We know who likes us, but not who competes against us

By: Shirli Kopelman, Noah Eisenkraft, Hillary Anger Elfenbein


Abstract:

Research on dyadic meta-accuracy suggests that people can accurately judge how their acquaintances feel toward them. However, existing studies have focused exclusively on positive feelings, such as liking. We present the first research on dyadic meta-accuracy for competition, a common dynamic among work colleagues.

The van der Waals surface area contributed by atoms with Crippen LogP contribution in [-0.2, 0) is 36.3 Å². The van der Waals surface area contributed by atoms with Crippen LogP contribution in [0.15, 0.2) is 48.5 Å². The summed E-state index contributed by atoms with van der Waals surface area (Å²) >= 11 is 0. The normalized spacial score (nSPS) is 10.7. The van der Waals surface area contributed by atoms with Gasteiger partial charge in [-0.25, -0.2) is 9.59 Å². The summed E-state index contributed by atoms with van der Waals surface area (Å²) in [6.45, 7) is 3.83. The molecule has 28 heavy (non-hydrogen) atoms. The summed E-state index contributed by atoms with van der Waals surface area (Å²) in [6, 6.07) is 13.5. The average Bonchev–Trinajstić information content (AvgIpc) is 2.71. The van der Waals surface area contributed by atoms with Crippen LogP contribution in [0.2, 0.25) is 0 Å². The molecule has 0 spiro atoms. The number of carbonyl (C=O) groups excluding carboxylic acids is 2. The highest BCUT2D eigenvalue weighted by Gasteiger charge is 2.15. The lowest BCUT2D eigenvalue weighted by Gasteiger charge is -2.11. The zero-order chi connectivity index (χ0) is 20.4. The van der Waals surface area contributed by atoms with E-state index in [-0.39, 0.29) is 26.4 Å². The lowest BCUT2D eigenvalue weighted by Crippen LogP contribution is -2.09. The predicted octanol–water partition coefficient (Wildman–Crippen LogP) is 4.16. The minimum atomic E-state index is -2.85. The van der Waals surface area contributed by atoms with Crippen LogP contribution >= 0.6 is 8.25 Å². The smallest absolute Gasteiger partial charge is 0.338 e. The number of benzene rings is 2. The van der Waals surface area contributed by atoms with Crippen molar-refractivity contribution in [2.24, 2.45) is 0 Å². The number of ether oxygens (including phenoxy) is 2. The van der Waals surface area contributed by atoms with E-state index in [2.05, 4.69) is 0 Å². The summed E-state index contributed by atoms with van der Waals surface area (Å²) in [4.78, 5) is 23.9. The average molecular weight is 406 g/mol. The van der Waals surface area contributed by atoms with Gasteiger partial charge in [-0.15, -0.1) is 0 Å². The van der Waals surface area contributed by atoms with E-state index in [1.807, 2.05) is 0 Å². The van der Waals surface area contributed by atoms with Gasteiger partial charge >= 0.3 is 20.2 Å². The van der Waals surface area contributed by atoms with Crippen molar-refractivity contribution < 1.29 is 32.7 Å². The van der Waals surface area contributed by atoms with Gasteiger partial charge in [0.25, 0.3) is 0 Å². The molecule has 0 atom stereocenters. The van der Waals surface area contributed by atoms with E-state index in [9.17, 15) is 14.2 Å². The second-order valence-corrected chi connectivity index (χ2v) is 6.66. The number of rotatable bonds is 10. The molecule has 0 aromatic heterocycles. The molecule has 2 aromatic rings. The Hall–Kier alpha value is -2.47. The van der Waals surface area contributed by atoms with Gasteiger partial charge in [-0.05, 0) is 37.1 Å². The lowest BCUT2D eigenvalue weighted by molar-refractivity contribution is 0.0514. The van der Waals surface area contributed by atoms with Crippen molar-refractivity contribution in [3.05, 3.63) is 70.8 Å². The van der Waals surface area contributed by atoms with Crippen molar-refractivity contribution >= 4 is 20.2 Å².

Data from the sales staff at a car dealership and students working on project teams suggest that the prevailing model of dyadic meta-accuracy breaks down for judgments of competition. For liking, projecting one’s own feelings promotes dyadic meta-accuracy because colleagues tend to reciprocate each other’s liking.

For competition, the tendency to compete against superior performers reduces reciprocity and renders self-projection ineffective. You can accurately estimate how much your colleagues like you, but are unlikely to know how much those same colleagues compete against you.